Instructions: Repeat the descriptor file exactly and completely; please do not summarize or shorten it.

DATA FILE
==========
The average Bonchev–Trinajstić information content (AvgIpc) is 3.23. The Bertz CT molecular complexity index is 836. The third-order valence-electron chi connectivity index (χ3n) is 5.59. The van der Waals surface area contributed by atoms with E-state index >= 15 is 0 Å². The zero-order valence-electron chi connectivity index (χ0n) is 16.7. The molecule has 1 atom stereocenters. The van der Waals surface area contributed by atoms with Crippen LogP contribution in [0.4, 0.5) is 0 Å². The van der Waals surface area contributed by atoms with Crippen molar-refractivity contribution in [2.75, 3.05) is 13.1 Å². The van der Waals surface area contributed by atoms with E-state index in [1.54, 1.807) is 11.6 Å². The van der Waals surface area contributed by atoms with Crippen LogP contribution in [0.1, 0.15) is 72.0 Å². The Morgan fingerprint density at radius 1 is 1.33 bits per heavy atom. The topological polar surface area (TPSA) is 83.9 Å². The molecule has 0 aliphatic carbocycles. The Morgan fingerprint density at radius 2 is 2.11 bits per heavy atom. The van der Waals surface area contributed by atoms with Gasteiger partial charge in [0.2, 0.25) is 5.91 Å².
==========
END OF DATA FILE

The average Bonchev–Trinajstić information content (AvgIpc) is 3.23. The Bertz CT molecular complexity index is 836. The third-order valence-electron chi connectivity index (χ3n) is 5.59. The van der Waals surface area contributed by atoms with E-state index >= 15 is 0 Å². The zero-order valence-electron chi connectivity index (χ0n) is 16.7. The molecule has 1 atom stereocenters. The van der Waals surface area contributed by atoms with Crippen LogP contribution in [0.4, 0.5) is 0 Å². The van der Waals surface area contributed by atoms with Crippen molar-refractivity contribution in [2.75, 3.05) is 13.1 Å². The van der Waals surface area contributed by atoms with E-state index in [1.54, 1.807) is 11.6 Å². The van der Waals surface area contributed by atoms with Crippen LogP contribution in [0.1, 0.15) is 72.0 Å². The Morgan fingerprint density at radius 1 is 1.33 bits per heavy atom. The topological polar surface area (TPSA) is 83.9 Å². The molecule has 0 aliphatic carbocycles. The Morgan fingerprint density at radius 2 is 2.11 bits per heavy atom. The van der Waals surface area contributed by atoms with Gasteiger partial charge in [0.2, 0.25) is 5.91 Å².